Planning for Pets

Himani Ediriweera
 
Cat and dog playing together


When reclusive billionaire hotel magnate Leona Hemsley died in 2007, her luxury-loving Maltese Terrier Trouble inherited $9 million, making him the richest dog in the world at that time. But that’s a pittance compared to Gunther IV, the dog that had $90 million passed down to him from his German Shepherd father, Gunther III, the sole heir of German Countess Karlotta Liebenstein. Even Oprah Winfrey’s dogs will be showered with riches to the tune of $30 million upon her passing.

Not everyone can afford to bestow millions upon their pets, however. Usually providing them with an equal standard of living is the most pet owners can do when they are no longer able to care for their pets.

In the U.S., 40 states have statutes that make pet trusts legal, but Canadian law is slow to follow.

In Canada, it’s not possible to leave an estate to your pet — pets are considered property. Though they have emotions and personalities, sleep in our beds and share our lives, pets are property, like a valuable heirloom or money, and part of your estate. You might see your pet as part of the family but the legal system does not.

It’s easy to think you will outlive your pet, but not everyone will. It’s therefore critical to provide for your pets in case you suddenly face a serious illness or die prematurely. Estate planning is one way to do this. Without estate planning, your pets could be abandoned or surrendered to the local shelter.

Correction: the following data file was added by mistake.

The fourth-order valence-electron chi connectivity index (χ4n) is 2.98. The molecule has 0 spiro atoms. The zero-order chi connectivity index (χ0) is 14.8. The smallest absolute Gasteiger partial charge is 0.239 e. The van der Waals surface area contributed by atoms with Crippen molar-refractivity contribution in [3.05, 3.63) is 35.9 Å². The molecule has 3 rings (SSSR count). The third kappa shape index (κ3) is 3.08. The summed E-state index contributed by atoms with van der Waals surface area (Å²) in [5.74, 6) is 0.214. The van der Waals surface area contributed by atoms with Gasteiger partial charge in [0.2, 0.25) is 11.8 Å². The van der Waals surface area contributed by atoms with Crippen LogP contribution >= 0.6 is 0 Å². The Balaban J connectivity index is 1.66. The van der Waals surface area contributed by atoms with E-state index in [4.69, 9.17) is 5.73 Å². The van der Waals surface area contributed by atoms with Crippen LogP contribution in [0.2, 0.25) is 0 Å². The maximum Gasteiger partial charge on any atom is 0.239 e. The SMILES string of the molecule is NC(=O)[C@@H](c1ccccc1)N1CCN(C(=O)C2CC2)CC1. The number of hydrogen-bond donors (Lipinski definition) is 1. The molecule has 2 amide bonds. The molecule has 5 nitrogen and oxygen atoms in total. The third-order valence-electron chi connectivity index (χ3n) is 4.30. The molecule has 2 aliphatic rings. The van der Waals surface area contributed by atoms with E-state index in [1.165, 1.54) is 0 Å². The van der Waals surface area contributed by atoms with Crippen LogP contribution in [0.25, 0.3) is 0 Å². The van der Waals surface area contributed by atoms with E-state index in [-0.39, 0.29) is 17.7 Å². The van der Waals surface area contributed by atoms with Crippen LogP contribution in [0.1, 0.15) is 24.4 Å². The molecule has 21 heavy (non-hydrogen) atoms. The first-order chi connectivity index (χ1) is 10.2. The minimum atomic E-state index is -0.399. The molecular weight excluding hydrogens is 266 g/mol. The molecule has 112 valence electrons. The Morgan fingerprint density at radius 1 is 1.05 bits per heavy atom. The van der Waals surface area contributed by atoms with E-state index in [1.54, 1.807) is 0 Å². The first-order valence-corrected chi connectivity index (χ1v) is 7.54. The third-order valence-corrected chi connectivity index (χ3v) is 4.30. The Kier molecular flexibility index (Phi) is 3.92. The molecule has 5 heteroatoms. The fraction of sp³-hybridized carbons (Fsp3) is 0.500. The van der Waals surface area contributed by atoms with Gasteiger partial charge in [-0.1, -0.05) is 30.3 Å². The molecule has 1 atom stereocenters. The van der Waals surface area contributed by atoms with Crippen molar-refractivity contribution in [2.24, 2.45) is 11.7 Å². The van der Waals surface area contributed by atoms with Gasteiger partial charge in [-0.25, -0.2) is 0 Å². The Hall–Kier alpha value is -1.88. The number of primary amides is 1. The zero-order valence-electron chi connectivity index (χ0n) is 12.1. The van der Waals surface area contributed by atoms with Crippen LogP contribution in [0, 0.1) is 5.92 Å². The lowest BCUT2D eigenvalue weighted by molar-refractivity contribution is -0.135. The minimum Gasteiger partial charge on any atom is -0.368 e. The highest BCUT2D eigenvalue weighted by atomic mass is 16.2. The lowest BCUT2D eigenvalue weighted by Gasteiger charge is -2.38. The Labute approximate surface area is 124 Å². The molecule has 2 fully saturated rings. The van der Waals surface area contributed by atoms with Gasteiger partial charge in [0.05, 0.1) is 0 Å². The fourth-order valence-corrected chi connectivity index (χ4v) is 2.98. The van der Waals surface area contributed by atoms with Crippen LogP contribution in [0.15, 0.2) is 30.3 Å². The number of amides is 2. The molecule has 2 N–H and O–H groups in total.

Canadians Care for Furry Children

We obviously care for our faithful companions – according to a BMO report, 89% of respondents said their pets are considered part of the family. Asked if they consider it important to make arrangements for ongoing care of their pets in case of their death, 76% of Canadian pet owners said that they did. However, just 33% have made a formal or informal plan, and only 7% have actually included their pets in their estate plans.
 

The Heiry Truth

So what’s the worst that can happen if you haven’t made provisions for your furry or feathered loved ones in your will? Another family member or friend might take your beloved pet to the local shelter. It’s important to remember that not everyone shares your love for animals. If you haven’t planned and provided for a willing, trustworthy caregiver to assume responsibility for your pets,  your dog or cat could face an untimely death as an unwanted pet in a shelter.
 

How can you ensure your beloved pet is cared for in case of an emergency?

Here are a few options to consider:

  • Leave a monetary legacy to the caregiver to offset the costs required to care for your pet. When doing this, it’s important to consider the rising costs of pet ownership, like food, treats and veterinary care. Make sure you leave enough assistance to provide a lifestyle similar to the one your pet had with you. Losing a loved one is very stressful for your pet, so make the transition as smooth as possible.
  • Create a pet trust. You need to select a caregiver for your pet with conditions for them to follow. Your pet cannot be the beneficiary. In addition, you need to ensure enough money is provided to care for your pet.
  • If you’re not comfortable supplying your potential pet caregiver with upfront funds, plan to have an agent make scheduled payments to covers all necessary costs. Make sure you consider the rising cost of pet care.

Until legislation is passed that titles pets as official beneficiaries in Canada, make sure to provide for your furry friends in your estate. This will decrease the likelihood of them being abandoned or euthanized. Don’t leave them behind.